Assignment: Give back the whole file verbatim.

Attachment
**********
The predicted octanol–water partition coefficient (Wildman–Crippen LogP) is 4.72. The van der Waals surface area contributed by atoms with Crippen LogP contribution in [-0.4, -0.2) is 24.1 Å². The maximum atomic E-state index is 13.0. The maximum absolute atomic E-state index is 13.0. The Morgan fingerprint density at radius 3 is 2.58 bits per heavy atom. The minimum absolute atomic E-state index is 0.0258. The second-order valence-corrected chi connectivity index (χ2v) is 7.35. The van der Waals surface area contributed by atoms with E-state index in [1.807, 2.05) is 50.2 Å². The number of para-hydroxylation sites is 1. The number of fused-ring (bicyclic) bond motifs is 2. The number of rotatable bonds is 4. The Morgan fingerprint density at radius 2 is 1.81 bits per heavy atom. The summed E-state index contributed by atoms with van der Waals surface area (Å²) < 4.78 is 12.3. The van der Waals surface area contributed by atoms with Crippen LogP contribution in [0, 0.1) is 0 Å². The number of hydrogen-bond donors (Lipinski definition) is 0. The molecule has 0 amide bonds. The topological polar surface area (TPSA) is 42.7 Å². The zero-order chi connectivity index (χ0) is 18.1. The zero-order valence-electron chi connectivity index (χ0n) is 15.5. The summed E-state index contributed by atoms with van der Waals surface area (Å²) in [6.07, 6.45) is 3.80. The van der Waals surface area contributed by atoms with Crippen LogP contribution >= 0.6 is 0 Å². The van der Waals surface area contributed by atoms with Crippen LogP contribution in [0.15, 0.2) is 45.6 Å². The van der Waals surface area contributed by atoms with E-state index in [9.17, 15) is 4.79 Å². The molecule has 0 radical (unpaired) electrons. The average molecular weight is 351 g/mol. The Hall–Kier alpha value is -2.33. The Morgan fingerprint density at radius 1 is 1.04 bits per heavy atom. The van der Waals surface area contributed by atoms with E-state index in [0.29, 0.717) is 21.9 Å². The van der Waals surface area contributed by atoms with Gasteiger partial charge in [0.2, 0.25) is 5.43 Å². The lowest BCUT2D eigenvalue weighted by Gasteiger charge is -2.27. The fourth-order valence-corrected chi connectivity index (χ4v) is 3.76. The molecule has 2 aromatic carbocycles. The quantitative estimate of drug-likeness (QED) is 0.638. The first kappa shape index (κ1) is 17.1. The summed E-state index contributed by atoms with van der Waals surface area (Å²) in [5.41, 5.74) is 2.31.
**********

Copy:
The predicted octanol–water partition coefficient (Wildman–Crippen LogP) is 4.72. The van der Waals surface area contributed by atoms with Crippen LogP contribution in [-0.4, -0.2) is 24.1 Å². The maximum atomic E-state index is 13.0. The maximum absolute atomic E-state index is 13.0. The Morgan fingerprint density at radius 3 is 2.58 bits per heavy atom. The minimum absolute atomic E-state index is 0.0258. The second-order valence-corrected chi connectivity index (χ2v) is 7.35. The van der Waals surface area contributed by atoms with E-state index in [1.807, 2.05) is 50.2 Å². The number of para-hydroxylation sites is 1. The number of fused-ring (bicyclic) bond motifs is 2. The number of rotatable bonds is 4. The Morgan fingerprint density at radius 2 is 1.81 bits per heavy atom. The summed E-state index contributed by atoms with van der Waals surface area (Å²) < 4.78 is 12.3. The van der Waals surface area contributed by atoms with Crippen LogP contribution in [0, 0.1) is 0 Å². The number of hydrogen-bond donors (Lipinski definition) is 0. The molecule has 0 amide bonds. The topological polar surface area (TPSA) is 42.7 Å². The zero-order chi connectivity index (χ0) is 18.1. The zero-order valence-electron chi connectivity index (χ0n) is 15.5. The summed E-state index contributed by atoms with van der Waals surface area (Å²) in [6.07, 6.45) is 3.80. The van der Waals surface area contributed by atoms with Crippen LogP contribution >= 0.6 is 0 Å². The van der Waals surface area contributed by atoms with Crippen LogP contribution in [0.15, 0.2) is 45.6 Å². The van der Waals surface area contributed by atoms with E-state index in [9.17, 15) is 4.79 Å². The molecule has 0 radical (unpaired) electrons. The average molecular weight is 351 g/mol. The Hall–Kier alpha value is -2.33. The Morgan fingerprint density at radius 1 is 1.04 bits per heavy atom. The van der Waals surface area contributed by atoms with E-state index in [0.29, 0.717) is 21.9 Å². The van der Waals surface area contributed by atoms with Gasteiger partial charge in [0.2, 0.25) is 5.43 Å². The lowest BCUT2D eigenvalue weighted by Gasteiger charge is -2.27. The fourth-order valence-corrected chi connectivity index (χ4v) is 3.76. The molecule has 2 aromatic carbocycles. The quantitative estimate of drug-likeness (QED) is 0.638. The first kappa shape index (κ1) is 17.1. The summed E-state index contributed by atoms with van der Waals surface area (Å²) in [5.41, 5.74) is 2.31.